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How long do blackbirds live?

Sent in by Rita Jones, Lincolnshire

Blackbirds are relatively short-lived birds with a life expectancy of only 3.4 years. Of course this is only the average life expectancy and the actual age of an individual blackbird is highly variable with many not surviving their first year whilst the oldest blackbird recorded was 20 years and 3 months old.

It has been possible to discover this kind of information thanks to bird ringing projects, which allow individual birds to be identified. Around 800,000 birds are ringed each year in Britain and Ireland by bird ringers, many working voluntarily, who have been highly trained to ensure the birds are unharmed by the process. 

Different techniques are used according to the kind of bird that is being ringed, but most birds are trapped using special nets and a small lightweight ring with a unique number is fitted around the leg. Young birds can also be ringed at the nest. A record is made of the time and location where the bird was ringed as well as other measurements such as age and weight, so that if the bird is ever found again it can be traced.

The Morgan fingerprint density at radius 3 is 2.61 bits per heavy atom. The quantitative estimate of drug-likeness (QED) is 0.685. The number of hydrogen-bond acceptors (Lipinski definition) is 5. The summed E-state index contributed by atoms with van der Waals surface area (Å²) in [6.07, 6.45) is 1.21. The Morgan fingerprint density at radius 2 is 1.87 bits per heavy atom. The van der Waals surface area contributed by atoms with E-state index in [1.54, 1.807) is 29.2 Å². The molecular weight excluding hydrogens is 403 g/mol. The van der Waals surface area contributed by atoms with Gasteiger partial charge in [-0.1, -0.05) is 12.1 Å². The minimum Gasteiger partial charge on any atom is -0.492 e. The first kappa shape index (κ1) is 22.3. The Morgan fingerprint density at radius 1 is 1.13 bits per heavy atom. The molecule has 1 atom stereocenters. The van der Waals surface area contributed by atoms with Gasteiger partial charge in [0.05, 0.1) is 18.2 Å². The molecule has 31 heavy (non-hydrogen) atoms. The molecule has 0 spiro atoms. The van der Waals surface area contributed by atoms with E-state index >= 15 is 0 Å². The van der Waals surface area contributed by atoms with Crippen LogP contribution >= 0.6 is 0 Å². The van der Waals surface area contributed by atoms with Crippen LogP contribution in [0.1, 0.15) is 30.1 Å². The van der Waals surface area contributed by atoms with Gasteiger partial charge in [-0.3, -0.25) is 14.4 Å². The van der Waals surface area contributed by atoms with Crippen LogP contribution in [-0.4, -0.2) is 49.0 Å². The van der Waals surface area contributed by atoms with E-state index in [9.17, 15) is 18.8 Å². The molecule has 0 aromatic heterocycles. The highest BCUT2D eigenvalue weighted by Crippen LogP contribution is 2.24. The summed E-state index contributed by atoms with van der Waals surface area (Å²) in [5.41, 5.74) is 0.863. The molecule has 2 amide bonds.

The rings are small so they won’t impede the bird but it does mean that the ring number is almost impossible to read without recapturing the bird or finding it dead, so a lot of ringed birds are never found again. 

Ringing has allowed ornithologists to discover invaluable life history information on many species such as the kind of habitats they require and where they go if they migrate. Knowing this kind of information can greatly aid conservation efforts.

If you ever do find a ringed wild bird and can get the ring number, you can use the contact details on the ring or report it to the British Trust for Ornithology and assist with monitoring our bird populations. 

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